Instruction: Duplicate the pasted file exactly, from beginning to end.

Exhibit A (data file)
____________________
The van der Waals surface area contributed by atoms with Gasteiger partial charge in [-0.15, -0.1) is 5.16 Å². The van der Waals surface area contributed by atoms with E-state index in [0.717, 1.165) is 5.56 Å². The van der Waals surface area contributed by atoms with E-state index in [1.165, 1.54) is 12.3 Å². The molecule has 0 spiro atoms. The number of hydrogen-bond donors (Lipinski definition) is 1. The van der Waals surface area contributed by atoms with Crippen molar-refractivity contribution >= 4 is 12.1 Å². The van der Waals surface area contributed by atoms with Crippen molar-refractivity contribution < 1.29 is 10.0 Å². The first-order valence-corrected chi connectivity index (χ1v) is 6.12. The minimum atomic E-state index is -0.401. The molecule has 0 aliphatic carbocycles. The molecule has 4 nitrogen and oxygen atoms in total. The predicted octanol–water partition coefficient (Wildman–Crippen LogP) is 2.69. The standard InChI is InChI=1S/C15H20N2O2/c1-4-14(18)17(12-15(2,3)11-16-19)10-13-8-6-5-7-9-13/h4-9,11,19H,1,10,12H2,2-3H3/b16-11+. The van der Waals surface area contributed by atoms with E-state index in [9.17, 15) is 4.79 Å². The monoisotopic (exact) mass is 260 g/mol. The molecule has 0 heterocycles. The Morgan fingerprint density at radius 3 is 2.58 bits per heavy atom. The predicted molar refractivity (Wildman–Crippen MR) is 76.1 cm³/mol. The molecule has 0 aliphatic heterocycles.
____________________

The van der Waals surface area contributed by atoms with Gasteiger partial charge in [-0.15, -0.1) is 5.16 Å². The van der Waals surface area contributed by atoms with E-state index in [0.717, 1.165) is 5.56 Å². The van der Waals surface area contributed by atoms with E-state index in [1.165, 1.54) is 12.3 Å². The molecule has 0 spiro atoms. The number of hydrogen-bond donors (Lipinski definition) is 1. The van der Waals surface area contributed by atoms with Crippen molar-refractivity contribution >= 4 is 12.1 Å². The van der Waals surface area contributed by atoms with Crippen molar-refractivity contribution < 1.29 is 10.0 Å². The first-order valence-corrected chi connectivity index (χ1v) is 6.12. The minimum atomic E-state index is -0.401. The molecule has 0 aliphatic carbocycles. The molecule has 4 nitrogen and oxygen atoms in total. The predicted octanol–water partition coefficient (Wildman–Crippen LogP) is 2.69. The standard InChI is InChI=1S/C15H20N2O2/c1-4-14(18)17(12-15(2,3)11-16-19)10-13-8-6-5-7-9-13/h4-9,11,19H,1,10,12H2,2-3H3/b16-11+. The van der Waals surface area contributed by atoms with E-state index in [9.17, 15) is 4.79 Å². The monoisotopic (exact) mass is 260 g/mol. The molecule has 0 heterocycles. The Morgan fingerprint density at radius 3 is 2.58 bits per heavy atom. The predicted molar refractivity (Wildman–Crippen MR) is 76.1 cm³/mol. The molecule has 0 aliphatic heterocycles.